Do you have safety inspections? We have to pass inspection before we open for the season, then we have recurring inspections every friday and saturday, plus any other heavy traffic nights. And these are thorough inspections. This year was "one of the best we've seen", according to them, and we still had about two pages of notes at the end. Sweep this, secure this screw, move that prop, aim that emergency flood light 5 more degrees... And yet I still worry about the safety of our customers. The safety of all humans on our property is my first priority, so my perspective is to ensure that over looking like we're expecting some tragedy to befall us, over turning a blind eye to the reasonable possibility of minor injuries. Again, this is just my perspective. To be honest, if it costs you as much as you say, it may be overkill, so to speak. If you have a good ems response time, and you don't often have any injuries more serious than some scraped skin, and you have staff that is safety-conscious, in that instance you shouldn't have to worry much about not having an emt on standby

BigT
09-11-2012, 09:59 AM
When working events with EMTs, if they are off-duty and they treat someone, they (and you) are personally liable for mistreatment, or whatever might occur. Our security is always instructed to ask the person first if they want an ambulance, and if they say no then we have to honor that decision - unless of course they are lying there bleeding to death. There is also the Good Samaritan law that comes into play at some point but I am no lawyer so best to ask one about that.

I have had drug overdoses deny treatment and the PD tell me there is nothing to be done but let them go home with their friends and hope someone gets wise - why? Because the PD does not want the liability either. Its a tricky situation, best to get legal advice regarding use of off-duty EMTs, etc and how they are engaged.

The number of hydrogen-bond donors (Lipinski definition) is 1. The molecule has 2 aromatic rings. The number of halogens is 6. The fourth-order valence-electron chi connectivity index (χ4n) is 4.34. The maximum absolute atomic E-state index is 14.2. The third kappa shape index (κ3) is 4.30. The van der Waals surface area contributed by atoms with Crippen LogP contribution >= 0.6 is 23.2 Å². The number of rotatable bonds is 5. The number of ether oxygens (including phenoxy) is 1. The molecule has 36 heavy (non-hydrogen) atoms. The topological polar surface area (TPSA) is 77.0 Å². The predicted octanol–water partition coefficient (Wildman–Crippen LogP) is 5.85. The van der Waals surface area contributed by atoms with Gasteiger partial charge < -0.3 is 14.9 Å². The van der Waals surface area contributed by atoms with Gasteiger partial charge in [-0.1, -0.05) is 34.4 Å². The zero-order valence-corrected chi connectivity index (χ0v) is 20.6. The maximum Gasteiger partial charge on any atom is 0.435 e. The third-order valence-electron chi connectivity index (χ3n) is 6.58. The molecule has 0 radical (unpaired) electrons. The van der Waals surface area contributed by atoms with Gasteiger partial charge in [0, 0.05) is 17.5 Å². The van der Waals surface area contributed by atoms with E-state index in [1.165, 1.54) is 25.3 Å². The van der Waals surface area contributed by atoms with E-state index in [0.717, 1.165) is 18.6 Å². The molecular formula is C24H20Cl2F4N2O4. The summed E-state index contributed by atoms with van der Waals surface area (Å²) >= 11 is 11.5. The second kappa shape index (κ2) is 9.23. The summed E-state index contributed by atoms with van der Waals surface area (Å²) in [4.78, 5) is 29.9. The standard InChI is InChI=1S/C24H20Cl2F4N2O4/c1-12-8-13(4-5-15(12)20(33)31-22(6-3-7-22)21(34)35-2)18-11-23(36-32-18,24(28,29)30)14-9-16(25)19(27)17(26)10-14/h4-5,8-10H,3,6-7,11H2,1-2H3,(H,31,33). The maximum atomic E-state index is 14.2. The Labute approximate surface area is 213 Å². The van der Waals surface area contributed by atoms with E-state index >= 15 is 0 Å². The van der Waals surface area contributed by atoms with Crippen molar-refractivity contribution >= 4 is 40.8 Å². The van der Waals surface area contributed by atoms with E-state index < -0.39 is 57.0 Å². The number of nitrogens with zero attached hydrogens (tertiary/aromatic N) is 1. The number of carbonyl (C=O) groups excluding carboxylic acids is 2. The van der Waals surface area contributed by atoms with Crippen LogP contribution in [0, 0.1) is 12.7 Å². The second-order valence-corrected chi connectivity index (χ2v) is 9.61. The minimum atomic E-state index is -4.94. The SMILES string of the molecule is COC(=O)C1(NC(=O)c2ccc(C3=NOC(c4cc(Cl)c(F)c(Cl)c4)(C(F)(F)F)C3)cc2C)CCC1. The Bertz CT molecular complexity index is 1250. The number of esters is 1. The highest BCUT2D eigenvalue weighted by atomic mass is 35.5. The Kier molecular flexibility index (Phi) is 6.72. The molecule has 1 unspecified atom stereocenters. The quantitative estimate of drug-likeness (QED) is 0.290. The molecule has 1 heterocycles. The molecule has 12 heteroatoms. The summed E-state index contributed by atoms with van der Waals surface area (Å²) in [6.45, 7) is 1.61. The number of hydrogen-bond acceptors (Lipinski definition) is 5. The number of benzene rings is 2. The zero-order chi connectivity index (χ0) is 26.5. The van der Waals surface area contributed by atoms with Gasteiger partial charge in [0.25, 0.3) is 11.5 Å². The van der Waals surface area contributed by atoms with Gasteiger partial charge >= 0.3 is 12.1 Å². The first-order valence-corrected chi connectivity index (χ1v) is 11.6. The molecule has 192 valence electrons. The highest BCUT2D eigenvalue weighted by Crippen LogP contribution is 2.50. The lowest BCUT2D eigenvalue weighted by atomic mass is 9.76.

I know that I am very reluctant to offer assistance at concerts other than call for an on-duty EMT and I extend that caution to the haunt as well. Just too damn risky these days.

tonguesandwich
09-11-2012, 03:40 PM
Last haunt I did we had a person have a major heart attack. I could tell just by looking at him because I used to be an EMT. He didn't want me to call an ambulance but I did anyway.. he survived with a triple bypass. Moral of the story... when I open back up in a few years I will do like major Vegas hotels do and invest in a defibrillator and train a few staff members. Beyond that I will just call an ambulance beyond first aid.

Greg Chrise
09-11-2012, 10:20 PM
There are better ways to be covered without having a nurses station and paying $25 per hour. Actors in a small haunt know how to offer some assistance, you even have little course if necessary. Or for a little larger deal, you have your own security staff, kind of inspired by the Las Vegas casino thing. They might make $10 an hour and are yours with the intention of just getting help in a timely manner. Mostly their job is to direct people to the exits or onward to the next section of entertainment. Kind of like store keeper just say hello so shopp lifters may chose not to strike since they have been aknowledged.